• Winter grade In winter, you’re looking at challenging but ungraded winter hillwalking with a few very short steps of Grade I or II – briefly harder if the Bad Step is tackled direct.
  • Overnight options There are many possible places to camp along the route. Three Tarns is the obvious (and perhaps most dramatic) location, but it can get extremely windy. Angle Tarn is a popular spot – treat or boil any water you drink from the tarn. There are limitless options from the Langdale Pikes onwards. If you’d rather sleep low, you could even descend to the valley and camp at the National Trust campsite or stay at the Great Langdale Bunkhouse.
  • Shortcuts and escape routes A path bypasses Rossett Pike to the north, and any or all of the Langdale Pikes can be avoided by striking cross-country from Martcrag Moor. Escape routes abound: the Browney Gill path from Red Tarn, the Band leading down from Three Tarns, Rossett Gill, Stake Pass, or any of the routes leading down from the Langdale Pikes.

Lingmoor Fell’s sprawling humpback ridge was an interesting place to explore. The ruined shells of old mine buildings crept up on me in the twilight, and I climbed almost to the summit before selecting a flat knoll on which to pitch my shelter. With superb views across to the next day’s objectives and back to the Coniston massif, I settled down for the night.

Dawn light on the Coniston Fells
Dawn light on the Coniston Fells

A cold wind had picked up by the time I woke late the next morning, but the sky was clear. I reached the summit of Lingmoor Fell after only a few minutes of walking. There’s a large, ramshackle cairn perched on a rocky outcrop – incongruous amongst a sea of heather, but the views from this fell are magnificent, arguably better than anywhere else in Langdale. Directly ahead, the Langdale Pikes formed a rugged mountain wall (they aren’t as high, or as difficult to climb, as they look!). At the head of the valley, the Crinkle Crags and Bowfell promised to remind me why I used to spend so much time walking these fells.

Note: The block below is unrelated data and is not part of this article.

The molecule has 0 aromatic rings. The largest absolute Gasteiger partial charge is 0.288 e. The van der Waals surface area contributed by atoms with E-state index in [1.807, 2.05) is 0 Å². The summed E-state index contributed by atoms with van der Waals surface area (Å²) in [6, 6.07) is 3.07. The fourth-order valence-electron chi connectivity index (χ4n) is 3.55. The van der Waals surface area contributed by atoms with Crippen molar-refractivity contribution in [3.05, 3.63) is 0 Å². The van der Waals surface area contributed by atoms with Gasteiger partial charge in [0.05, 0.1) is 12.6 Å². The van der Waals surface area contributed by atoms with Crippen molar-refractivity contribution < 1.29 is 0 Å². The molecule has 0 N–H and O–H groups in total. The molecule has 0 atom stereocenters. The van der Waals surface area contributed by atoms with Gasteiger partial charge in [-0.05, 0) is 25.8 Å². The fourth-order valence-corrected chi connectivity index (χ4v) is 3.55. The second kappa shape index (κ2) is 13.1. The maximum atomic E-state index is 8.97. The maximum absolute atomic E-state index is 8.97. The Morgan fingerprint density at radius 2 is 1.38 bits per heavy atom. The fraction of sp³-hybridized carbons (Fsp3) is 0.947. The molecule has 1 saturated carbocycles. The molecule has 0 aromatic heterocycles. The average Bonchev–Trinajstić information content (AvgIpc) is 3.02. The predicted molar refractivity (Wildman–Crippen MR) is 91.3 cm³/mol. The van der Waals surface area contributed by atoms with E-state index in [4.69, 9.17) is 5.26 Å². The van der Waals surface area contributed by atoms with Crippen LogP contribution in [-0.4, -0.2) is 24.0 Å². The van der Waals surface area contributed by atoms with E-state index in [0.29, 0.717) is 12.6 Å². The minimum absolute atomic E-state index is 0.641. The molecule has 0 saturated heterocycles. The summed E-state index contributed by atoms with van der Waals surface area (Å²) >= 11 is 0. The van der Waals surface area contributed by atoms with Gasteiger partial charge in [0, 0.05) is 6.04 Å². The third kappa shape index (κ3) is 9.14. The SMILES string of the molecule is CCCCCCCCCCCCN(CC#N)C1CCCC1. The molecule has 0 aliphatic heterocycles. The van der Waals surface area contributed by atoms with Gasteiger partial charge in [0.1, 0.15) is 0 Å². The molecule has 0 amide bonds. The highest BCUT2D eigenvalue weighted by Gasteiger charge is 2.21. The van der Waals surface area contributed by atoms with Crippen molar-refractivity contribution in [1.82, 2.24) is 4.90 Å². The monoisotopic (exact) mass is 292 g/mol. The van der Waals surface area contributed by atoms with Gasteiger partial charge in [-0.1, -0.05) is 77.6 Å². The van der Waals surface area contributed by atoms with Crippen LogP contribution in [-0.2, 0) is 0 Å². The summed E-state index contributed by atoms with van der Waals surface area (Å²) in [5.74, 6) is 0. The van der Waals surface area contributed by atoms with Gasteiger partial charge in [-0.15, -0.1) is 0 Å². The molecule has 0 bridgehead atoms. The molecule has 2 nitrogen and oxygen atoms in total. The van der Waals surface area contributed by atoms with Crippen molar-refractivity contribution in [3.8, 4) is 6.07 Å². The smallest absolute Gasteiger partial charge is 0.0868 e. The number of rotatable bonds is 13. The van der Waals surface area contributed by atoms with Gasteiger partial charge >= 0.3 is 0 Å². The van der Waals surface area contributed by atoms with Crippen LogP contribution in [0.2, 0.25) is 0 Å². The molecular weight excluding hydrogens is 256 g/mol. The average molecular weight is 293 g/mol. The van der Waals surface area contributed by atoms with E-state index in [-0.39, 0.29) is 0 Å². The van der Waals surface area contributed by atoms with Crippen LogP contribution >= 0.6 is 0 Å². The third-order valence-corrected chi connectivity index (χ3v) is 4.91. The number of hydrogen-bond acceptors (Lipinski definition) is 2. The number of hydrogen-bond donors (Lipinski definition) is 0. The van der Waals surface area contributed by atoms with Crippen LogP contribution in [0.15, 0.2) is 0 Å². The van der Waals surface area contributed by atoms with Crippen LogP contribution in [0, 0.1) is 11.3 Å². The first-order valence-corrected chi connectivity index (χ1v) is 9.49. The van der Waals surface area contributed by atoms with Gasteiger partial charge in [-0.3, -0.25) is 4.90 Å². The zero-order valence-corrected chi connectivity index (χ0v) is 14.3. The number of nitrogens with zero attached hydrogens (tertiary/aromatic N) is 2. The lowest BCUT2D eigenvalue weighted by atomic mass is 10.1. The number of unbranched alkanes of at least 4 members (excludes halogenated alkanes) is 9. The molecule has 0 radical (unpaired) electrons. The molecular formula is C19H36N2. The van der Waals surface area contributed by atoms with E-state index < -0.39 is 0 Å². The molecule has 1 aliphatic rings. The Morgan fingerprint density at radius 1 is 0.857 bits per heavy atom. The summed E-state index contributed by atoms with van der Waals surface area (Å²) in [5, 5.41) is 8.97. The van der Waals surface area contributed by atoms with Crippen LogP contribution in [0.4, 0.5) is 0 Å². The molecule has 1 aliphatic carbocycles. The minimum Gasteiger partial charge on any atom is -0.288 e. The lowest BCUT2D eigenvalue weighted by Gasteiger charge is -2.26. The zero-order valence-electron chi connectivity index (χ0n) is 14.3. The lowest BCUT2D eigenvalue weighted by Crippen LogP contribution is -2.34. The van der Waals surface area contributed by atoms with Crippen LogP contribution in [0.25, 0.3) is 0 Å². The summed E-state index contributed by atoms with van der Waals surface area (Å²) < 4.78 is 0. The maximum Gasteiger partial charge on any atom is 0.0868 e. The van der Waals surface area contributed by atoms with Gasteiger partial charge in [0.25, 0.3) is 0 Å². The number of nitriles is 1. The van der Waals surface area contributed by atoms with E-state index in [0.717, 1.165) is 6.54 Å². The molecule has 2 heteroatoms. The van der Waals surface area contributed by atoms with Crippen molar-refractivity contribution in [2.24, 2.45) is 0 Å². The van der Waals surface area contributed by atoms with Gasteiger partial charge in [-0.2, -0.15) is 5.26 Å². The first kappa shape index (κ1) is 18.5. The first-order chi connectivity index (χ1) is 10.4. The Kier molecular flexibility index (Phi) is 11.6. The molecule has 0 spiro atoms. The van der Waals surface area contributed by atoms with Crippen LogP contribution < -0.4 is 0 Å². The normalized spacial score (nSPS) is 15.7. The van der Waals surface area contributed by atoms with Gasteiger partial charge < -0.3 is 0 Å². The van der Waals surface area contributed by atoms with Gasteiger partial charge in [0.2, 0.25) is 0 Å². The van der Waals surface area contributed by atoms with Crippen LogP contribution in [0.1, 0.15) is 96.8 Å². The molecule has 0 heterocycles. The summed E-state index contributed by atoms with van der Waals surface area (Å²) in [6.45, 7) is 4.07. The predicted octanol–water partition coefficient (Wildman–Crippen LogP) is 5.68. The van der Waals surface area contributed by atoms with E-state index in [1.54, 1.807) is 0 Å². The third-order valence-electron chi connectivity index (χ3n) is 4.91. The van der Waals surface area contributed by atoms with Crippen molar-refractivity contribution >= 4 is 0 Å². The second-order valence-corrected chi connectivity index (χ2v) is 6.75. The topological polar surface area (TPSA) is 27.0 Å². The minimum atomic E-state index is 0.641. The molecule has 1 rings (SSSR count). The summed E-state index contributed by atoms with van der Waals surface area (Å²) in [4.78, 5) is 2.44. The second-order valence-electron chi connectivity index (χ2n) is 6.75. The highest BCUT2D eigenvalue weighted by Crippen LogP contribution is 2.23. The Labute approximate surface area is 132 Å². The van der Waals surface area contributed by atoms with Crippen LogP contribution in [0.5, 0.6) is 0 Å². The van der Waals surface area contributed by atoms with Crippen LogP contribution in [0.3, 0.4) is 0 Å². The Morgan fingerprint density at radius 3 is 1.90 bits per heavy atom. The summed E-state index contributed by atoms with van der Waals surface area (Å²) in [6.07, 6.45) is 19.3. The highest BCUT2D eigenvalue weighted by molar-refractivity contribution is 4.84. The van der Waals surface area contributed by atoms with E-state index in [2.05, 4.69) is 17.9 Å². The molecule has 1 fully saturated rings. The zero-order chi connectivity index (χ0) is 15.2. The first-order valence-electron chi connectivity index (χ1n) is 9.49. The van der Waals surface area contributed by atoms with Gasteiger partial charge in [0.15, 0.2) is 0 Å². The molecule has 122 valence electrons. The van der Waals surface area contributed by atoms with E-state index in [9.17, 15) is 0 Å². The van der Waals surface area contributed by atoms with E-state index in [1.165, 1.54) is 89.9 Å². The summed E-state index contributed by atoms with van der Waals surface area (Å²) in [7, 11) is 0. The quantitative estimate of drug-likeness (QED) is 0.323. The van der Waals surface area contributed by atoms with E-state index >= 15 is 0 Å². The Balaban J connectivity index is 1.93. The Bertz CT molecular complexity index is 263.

Langdale's skyline is well seen from Lingmoor Fell: Crinkle Crags, Bowfell and the Langdale Pikes
Langdale’s skyline is well seen from Lingmoor Fell: Crinkle Crags, Bowfell and the Langdale Pikes

The wind steadily increased as I descended Lingmoor Fell’s ridge towards Side Pike. I staged a few photos with my ultralight tripod but had difficulties keeping it steady in the fierce gusts. The windchill led to me putting my windshirt and Buff back on, but the warm sunshine soon heated me up in the lulls, and I ended up peeling off my outer layer and putting my sunhat back on again soon after. I oscillated between being slightly too chilly and slightly too warm for the rest of the day.

On Pike of Blisco, looking over to Crinkle Crags
On Pike o’ Blisco, looking over to Crinkle Crags

The views only got better as I approached Side Pike, which is a playground for scramblers, but not on my itinerary this time. Pike o’ Blisco was next: a short ascent to a rough, pointed summit, and the first taste of easy scrambling for the day. I have memories of being intimidated by the two or three short rock steps on the main path to the top, but they were easier than I remembered and I enjoyed the feeling of cold rhyolite under my hands.

Two summits down; ten to go.

Heading for Crinkle Crags
Heading for Crinkle Crags
Approaching the Bad Step
Approaching the Bad Step on the Crinkle Crags